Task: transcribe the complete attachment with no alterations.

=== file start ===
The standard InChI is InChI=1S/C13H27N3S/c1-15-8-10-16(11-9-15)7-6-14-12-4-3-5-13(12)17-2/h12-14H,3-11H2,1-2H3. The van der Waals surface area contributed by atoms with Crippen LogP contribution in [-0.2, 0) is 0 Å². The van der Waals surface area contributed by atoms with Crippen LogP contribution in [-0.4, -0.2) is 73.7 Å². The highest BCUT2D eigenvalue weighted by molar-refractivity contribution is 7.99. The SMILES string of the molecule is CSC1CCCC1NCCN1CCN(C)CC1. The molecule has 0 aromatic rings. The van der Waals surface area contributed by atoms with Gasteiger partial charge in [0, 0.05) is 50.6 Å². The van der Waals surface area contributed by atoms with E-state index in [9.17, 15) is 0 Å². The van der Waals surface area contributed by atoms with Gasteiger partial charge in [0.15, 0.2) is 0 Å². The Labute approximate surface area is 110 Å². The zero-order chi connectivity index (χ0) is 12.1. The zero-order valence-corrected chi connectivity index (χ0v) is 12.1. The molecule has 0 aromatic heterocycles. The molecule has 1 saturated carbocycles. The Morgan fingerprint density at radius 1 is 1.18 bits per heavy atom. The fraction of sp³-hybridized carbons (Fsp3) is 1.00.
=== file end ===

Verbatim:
The standard InChI is InChI=1S/C13H27N3S/c1-15-8-10-16(11-9-15)7-6-14-12-4-3-5-13(12)17-2/h12-14H,3-11H2,1-2H3. The van der Waals surface area contributed by atoms with Crippen LogP contribution in [-0.2, 0) is 0 Å². The van der Waals surface area contributed by atoms with Crippen LogP contribution in [-0.4, -0.2) is 73.7 Å². The highest BCUT2D eigenvalue weighted by molar-refractivity contribution is 7.99. The SMILES string of the molecule is CSC1CCCC1NCCN1CCN(C)CC1. The molecule has 0 aromatic rings. The van der Waals surface area contributed by atoms with Gasteiger partial charge in [0, 0.05) is 50.6 Å². The van der Waals surface area contributed by atoms with E-state index in [9.17, 15) is 0 Å². The van der Waals surface area contributed by atoms with Gasteiger partial charge in [0.15, 0.2) is 0 Å². The Labute approximate surface area is 110 Å². The zero-order chi connectivity index (χ0) is 12.1. The zero-order valence-corrected chi connectivity index (χ0v) is 12.1. The molecule has 0 aromatic heterocycles. The molecule has 1 saturated carbocycles. The Morgan fingerprint density at radius 1 is 1.18 bits per heavy atom. The fraction of sp³-hybridized carbons (Fsp3) is 1.00.